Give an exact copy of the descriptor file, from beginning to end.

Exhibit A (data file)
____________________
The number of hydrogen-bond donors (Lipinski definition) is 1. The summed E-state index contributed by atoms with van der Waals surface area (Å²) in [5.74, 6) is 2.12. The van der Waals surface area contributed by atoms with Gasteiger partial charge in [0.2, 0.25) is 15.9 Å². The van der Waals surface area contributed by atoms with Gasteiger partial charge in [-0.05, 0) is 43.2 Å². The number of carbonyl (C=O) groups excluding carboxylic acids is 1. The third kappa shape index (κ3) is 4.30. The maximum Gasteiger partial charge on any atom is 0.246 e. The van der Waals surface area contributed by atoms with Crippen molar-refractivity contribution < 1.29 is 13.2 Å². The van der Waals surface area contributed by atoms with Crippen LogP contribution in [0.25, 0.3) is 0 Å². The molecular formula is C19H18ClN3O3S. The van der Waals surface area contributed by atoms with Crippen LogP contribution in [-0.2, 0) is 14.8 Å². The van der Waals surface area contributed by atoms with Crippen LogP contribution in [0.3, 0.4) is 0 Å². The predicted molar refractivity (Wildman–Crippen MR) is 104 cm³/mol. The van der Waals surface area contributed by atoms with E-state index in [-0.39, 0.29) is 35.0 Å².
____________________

The number of hydrogen-bond donors (Lipinski definition) is 1. The summed E-state index contributed by atoms with van der Waals surface area (Å²) in [5.74, 6) is 2.12. The van der Waals surface area contributed by atoms with Gasteiger partial charge in [0.2, 0.25) is 15.9 Å². The van der Waals surface area contributed by atoms with Gasteiger partial charge in [-0.05, 0) is 43.2 Å². The number of carbonyl (C=O) groups excluding carboxylic acids is 1. The third kappa shape index (κ3) is 4.30. The maximum Gasteiger partial charge on any atom is 0.246 e. The van der Waals surface area contributed by atoms with Crippen molar-refractivity contribution < 1.29 is 13.2 Å². The van der Waals surface area contributed by atoms with Crippen LogP contribution in [0.25, 0.3) is 0 Å². The molecular formula is C19H18ClN3O3S. The van der Waals surface area contributed by atoms with Crippen LogP contribution in [-0.2, 0) is 14.8 Å². The van der Waals surface area contributed by atoms with Crippen LogP contribution in [0.3, 0.4) is 0 Å². The predicted molar refractivity (Wildman–Crippen MR) is 104 cm³/mol. The van der Waals surface area contributed by atoms with E-state index in [-0.39, 0.29) is 35.0 Å².